2008 Montreal Public Poetry Festival

The Montreal Public Poetry Festival/Festival de Poésie Publique de Montréal

September 26 – 28, 2008

“Pure Lines”

Under the auspices of The Foundation for Public Poetry/Fondation Poésie Publique, this open application poetry festival offers poets an opportunity to highlight their work before a live, enthusiastic audience.

The festival is somewhat like theatre fringe-festivals, in that poets apply, pay an entry fee, and receive 100% of proceeds from tickets sales to their performance. Poets are not judged or evaluated prior to being accepted, allowing for a great diversity of voices to be heard.

8 Responses to “2008 Montreal Public Poetry Festival”

  1. poet Says:

    I came to your website after getting an e-mail from Stephanie Bolster that announced the festival. I think it’s a great idea. Then I read your website and was confused: poets pay 50 dollars to participate? I hope I have somehow misunderstood your rather confusing website. Maybe a rewrite is in order?

    Poets are notoriously poor, even those of us who are published and working in, say, academia. So 50 dollars means a poet has to sell at least five trade publications to break even. And even more if they are an emerging poet with a chapbook. If you know the wonderfully active but stingy poetry crowd I know, you know how unlikely selling more than a couple of books or chapbooks would be no matter how successful the reading. Charging applicants just doesn’t seem like the best way to begin a poetry festival. I sincerely hope I am wrong. I wish you the best of luck and I do hope you get some names.

  2. publicpoetry Says:

    Thank you for your comment anonymous poet.

    The idea of paying to present your work comes from the Fringe Festival experience. The format allows anyone to come forward, pay a small fee, and get on stage. Poets may be stingy, they may even be poor, but this format allows poets to pay $50, establish their own ticket price(from $5 to $10,) invite friends, family and strangers, and possibly end up getting paid for the reading–if more than 10 people are present. If 30 people should attend, then the poet will profit $100 if the ticket price is set at $5. If the poet sets his or her ticket price at $10 and 30 people attend, then the poet will reap $250.

    The Festival provides advance publicity in order to draw people to the readings, and hopefully the poets(if not well-known) will invite everyone they know.

    It’s true, some poets may pay $50 and receive only a single audience member. But this is likely the rare exception. But honestly, if an academic cannot afford $50, either poetry is not of significant value to them, or they should strike for higher wages.

    This festival hopes to bring out the creative, entrepreneurial spirit that resides…

    “There’s no money in poetry, but then there’s no poetry in money, either.”
    – Robert Graves.

  3. Anne Says:

    I agree with the anonymous poet that $50 is a large amount of money for
    us poets struggling to write and earn some money to pay our rent.
    I have been writing for 25 years and have published several books but
    sadly I also noticed that only a handful of people will buy books at readings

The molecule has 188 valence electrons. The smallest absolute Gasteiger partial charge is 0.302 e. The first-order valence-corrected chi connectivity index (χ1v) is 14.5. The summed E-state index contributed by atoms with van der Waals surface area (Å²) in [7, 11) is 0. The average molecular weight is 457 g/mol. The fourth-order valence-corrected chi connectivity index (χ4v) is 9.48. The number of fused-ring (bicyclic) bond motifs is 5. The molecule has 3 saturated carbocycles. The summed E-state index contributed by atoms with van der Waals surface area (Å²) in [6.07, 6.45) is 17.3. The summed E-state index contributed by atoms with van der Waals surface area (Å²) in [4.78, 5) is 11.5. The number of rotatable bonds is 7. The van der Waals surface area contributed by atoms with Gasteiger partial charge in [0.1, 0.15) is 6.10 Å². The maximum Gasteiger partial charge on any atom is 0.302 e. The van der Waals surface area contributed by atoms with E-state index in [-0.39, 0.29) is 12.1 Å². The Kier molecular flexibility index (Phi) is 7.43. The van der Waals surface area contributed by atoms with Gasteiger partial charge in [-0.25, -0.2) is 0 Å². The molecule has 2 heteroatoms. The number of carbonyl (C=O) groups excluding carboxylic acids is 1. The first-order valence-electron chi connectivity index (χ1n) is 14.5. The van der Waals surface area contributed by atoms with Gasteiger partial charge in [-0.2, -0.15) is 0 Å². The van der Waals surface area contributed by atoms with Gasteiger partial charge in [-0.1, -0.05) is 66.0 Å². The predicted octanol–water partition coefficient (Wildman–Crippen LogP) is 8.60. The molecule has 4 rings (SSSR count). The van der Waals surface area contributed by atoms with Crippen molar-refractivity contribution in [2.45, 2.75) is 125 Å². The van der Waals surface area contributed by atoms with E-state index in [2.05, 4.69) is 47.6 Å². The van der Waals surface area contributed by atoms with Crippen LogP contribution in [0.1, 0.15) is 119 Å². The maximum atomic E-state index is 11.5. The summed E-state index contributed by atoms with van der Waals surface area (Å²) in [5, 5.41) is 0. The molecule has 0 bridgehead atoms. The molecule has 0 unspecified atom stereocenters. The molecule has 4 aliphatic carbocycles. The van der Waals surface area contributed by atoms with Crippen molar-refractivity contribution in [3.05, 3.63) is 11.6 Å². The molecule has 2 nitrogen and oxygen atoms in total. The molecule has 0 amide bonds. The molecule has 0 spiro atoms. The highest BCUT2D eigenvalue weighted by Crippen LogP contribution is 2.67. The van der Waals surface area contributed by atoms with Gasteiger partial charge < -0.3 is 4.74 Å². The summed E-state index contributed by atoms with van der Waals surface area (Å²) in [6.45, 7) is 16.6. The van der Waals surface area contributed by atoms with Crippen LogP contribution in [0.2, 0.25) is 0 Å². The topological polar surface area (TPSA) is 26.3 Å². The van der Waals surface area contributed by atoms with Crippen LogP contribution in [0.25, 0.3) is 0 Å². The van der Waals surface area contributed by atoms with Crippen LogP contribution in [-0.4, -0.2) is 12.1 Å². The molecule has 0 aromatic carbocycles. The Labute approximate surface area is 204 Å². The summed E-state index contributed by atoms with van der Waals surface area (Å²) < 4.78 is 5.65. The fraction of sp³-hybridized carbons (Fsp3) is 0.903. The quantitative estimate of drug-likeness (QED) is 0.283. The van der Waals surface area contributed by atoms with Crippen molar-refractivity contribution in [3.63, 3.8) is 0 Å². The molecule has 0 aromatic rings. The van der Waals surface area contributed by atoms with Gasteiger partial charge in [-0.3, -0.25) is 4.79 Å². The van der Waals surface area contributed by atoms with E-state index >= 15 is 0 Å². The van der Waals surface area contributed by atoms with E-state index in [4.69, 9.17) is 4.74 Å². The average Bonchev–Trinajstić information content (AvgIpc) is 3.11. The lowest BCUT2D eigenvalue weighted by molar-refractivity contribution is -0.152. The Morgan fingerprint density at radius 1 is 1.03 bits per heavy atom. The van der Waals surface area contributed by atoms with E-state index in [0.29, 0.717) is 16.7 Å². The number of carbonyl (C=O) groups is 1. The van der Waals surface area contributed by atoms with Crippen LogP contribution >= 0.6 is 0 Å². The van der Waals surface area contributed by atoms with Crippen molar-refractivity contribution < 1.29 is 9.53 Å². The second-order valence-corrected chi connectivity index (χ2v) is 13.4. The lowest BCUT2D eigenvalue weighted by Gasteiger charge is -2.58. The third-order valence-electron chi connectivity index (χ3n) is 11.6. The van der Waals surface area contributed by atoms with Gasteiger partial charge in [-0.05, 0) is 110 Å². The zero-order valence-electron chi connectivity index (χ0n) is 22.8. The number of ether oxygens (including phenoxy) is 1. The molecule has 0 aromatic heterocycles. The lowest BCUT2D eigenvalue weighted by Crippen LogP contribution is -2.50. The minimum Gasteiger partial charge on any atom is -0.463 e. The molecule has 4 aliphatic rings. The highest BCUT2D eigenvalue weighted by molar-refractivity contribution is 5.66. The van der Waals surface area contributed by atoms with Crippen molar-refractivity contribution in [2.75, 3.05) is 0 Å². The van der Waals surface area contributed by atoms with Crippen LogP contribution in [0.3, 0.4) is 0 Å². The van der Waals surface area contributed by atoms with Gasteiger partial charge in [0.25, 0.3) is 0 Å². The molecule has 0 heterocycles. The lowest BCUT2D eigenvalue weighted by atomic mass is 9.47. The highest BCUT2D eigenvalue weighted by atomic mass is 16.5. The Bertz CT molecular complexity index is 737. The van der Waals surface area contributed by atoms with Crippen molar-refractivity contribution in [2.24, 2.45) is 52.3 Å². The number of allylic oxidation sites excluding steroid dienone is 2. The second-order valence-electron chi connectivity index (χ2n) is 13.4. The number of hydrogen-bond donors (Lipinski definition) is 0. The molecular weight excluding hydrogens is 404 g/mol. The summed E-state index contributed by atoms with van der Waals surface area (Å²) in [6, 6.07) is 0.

or even none.
    I like the idea that you provide publicity and a location but it seems
    odd that the poet herself must set an entry price and hope people show up.
    I am not familiar with the fringe theater so may be out of the loop on this
    kind of way to do things. Perhaps if you made it $25 it would attract a lot
    more poets and not those who are in academia for example (which I am not). Thank you.

  4. S. Says:

    This is a marvelous concept. A poetry festival much like the Fringe Festival. Multi-venues. Crowds appreciating poetry. A ‘buzz’ around language. Absolutely a brilliant concept. I wish you the best.

    One suggestion: Start small with perhaps one venue for the first year? With an emphasis on multimedia poetry performance (video/music/dance, etc…) so the potential audience imagines possibilities of something new?

  5. S. Says:

    good lord. that smiley face was not intended. please ditch that and put one of these


    after etc…

  6. Chris Masson Says:

    This is a great idea for someone like me. In addition to having some books to sell, I put a lot fo energy into performance. I entertain people with my readings, and so I am sure that I can make some money charging $5 at the door, regardless of how many books I might sell.

    Being familiar with the Canadian Fringe circuit, I would add that this festival is actually much more generous. This appliation fee is actually 90% cheaper and there are no service fees added onto your ticket prices.

    This is in my opinion a great opportunity for $50. If you feel that you can’t get returns on a $50 investment in your performance, then this is not the venue for you. A bookstore might be just what you are looking for :)

    I do like the suggestion of an emphasis on multimedia too…

  7. jan Says:

    I agree that it is rough to come up with $50 for twenty minutes of performance time – but there is the three sessions for $100 option – which I plan to sign up for with two friends… then the cost is $33 per person and
    this way we share and hour and a half… less time for shifting audiences, etc.

  8. Matt Says:

    I created a Facebook “event” for the festival:


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